It is sixty meters deep and almost three and a half meters wide, and has a spiral staircase for each direction, with resting place for men and horses. This is not a real well and it is unclear how water gets there at all. It also served as a grain silos and a dungeon.
In the 15th century, Turks besieged Belgrade. At that time, they reached an agreement with the Hungarian garrison that guarded the fort to surrender it for a certain amount of money. News of the treason reached Hungary, which sent army to drive the enemy off from the already opened town gates. The conspirators, 37 of them, were thrown to the bottom of the Roman Well to die of starvation. After a while, when it was clear that they have become insane from hunger, knives were thrown to them, which they allegedly used to kill and eat each other.
Roman Well has never been thoroughly explored. There were some attempts of digging towards the Sava River, which failed due to the hardness of the rock. During the Second World War, attempt of Germans to search the well drew the biggest attention of public. It was believed that Germans have plans of underground Belgrade, which they received from Austrians and used them to explore all tunnels and aqueducts.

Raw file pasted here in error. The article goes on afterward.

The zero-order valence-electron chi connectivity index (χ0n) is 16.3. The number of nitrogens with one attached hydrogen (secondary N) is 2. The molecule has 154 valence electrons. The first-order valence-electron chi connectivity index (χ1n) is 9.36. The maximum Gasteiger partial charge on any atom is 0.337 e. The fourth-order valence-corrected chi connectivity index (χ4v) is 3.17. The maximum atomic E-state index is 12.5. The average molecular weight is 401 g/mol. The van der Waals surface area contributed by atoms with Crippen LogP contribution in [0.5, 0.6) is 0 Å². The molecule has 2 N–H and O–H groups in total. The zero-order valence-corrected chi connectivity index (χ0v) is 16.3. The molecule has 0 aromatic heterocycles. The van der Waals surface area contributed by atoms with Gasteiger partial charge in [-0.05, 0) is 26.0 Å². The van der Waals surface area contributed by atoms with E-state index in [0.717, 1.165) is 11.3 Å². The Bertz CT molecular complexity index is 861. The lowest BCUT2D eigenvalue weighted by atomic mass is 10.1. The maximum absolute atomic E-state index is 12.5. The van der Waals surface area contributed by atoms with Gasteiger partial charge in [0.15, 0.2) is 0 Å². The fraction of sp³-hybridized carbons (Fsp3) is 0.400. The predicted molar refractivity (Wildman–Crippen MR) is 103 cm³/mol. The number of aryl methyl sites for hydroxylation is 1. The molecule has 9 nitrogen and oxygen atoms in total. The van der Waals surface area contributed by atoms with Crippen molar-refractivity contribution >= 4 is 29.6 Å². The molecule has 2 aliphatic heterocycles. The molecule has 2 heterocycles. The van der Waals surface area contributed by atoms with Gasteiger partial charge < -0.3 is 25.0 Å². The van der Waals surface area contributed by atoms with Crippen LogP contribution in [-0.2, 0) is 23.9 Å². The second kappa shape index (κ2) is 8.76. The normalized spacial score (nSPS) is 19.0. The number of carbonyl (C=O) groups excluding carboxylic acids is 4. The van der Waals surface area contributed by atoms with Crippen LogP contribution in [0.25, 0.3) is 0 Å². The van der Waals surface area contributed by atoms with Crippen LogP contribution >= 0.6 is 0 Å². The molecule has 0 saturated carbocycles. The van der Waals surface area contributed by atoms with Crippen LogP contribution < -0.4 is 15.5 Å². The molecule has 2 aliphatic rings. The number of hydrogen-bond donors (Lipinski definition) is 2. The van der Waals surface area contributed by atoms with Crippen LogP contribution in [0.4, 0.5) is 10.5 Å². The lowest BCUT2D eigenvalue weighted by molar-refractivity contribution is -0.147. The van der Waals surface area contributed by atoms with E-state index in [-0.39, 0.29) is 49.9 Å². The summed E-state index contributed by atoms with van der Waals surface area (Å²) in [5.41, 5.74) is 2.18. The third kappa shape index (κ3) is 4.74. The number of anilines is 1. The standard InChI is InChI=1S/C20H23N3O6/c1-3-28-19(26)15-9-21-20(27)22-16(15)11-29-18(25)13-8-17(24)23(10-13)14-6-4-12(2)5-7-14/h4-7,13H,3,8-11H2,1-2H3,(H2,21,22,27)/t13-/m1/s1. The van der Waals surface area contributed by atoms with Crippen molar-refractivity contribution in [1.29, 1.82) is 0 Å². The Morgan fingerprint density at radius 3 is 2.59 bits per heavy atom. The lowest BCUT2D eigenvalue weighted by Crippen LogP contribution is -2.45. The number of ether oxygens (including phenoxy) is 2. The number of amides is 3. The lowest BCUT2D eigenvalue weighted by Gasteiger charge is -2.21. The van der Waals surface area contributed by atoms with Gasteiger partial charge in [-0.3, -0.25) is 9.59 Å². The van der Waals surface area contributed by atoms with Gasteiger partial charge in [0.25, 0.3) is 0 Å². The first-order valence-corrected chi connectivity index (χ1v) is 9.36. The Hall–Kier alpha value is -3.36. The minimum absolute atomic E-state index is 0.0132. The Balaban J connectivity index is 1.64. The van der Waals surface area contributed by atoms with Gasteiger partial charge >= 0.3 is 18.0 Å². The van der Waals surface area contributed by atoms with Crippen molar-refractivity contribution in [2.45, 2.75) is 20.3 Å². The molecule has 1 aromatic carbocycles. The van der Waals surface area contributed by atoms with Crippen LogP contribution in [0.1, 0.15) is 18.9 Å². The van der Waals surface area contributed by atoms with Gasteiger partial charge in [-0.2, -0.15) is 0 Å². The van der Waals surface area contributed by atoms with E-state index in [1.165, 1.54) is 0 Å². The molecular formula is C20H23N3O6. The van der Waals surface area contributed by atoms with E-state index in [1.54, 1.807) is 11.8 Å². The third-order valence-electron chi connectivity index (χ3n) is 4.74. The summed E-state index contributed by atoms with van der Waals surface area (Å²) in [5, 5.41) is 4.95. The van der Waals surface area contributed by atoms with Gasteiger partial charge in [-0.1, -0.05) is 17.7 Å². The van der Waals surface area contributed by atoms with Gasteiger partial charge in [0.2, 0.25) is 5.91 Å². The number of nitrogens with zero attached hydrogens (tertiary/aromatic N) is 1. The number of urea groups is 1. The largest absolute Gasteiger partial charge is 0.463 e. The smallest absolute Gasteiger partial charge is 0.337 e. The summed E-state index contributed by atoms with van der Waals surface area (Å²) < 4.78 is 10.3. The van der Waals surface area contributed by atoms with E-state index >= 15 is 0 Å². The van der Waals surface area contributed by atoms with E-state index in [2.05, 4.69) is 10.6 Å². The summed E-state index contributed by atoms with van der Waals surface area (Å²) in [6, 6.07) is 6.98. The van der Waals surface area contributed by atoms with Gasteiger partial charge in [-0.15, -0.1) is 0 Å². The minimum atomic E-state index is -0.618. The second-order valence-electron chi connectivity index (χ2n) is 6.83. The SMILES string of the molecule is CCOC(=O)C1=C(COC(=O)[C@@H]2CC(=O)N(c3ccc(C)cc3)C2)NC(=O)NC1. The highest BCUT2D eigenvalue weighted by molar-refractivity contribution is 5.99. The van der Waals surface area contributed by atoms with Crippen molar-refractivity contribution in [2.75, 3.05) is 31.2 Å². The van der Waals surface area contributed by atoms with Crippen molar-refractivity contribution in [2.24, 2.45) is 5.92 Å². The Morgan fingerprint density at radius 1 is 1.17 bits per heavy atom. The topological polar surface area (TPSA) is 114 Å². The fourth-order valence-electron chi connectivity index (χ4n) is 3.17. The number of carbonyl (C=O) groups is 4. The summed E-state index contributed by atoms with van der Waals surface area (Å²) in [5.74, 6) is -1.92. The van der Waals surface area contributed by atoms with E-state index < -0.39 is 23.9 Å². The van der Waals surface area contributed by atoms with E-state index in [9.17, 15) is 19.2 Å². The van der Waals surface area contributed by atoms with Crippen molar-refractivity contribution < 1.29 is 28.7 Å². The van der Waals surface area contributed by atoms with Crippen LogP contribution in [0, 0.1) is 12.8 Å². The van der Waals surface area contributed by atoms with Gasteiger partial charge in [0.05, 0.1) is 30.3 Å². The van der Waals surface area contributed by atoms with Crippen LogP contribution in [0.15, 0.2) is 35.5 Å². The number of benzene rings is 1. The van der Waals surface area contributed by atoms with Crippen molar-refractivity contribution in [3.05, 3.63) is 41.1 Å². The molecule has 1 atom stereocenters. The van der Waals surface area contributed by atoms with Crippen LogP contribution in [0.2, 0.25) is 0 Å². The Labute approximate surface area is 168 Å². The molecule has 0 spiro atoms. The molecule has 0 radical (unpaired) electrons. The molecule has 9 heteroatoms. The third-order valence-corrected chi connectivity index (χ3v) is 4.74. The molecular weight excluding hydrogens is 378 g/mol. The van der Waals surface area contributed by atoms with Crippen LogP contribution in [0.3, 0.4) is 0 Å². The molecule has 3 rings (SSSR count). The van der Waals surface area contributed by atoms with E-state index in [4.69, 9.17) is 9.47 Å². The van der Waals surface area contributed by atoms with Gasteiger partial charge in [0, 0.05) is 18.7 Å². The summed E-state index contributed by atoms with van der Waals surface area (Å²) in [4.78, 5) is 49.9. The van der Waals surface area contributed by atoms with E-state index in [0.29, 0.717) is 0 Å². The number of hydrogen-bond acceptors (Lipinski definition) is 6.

Exploration lasted through entire time of Belgrade occupation and apparently, it helped them to escape from the city before Russian army marched in Belgrade. Yet seems that the well was fatal for two Germans divers who explored its bottom. It was said that they disappeared and were never found. It is suspected that the well is connected to the river through siphons, which sucked two divers and never throw them out to the surface of the well or river.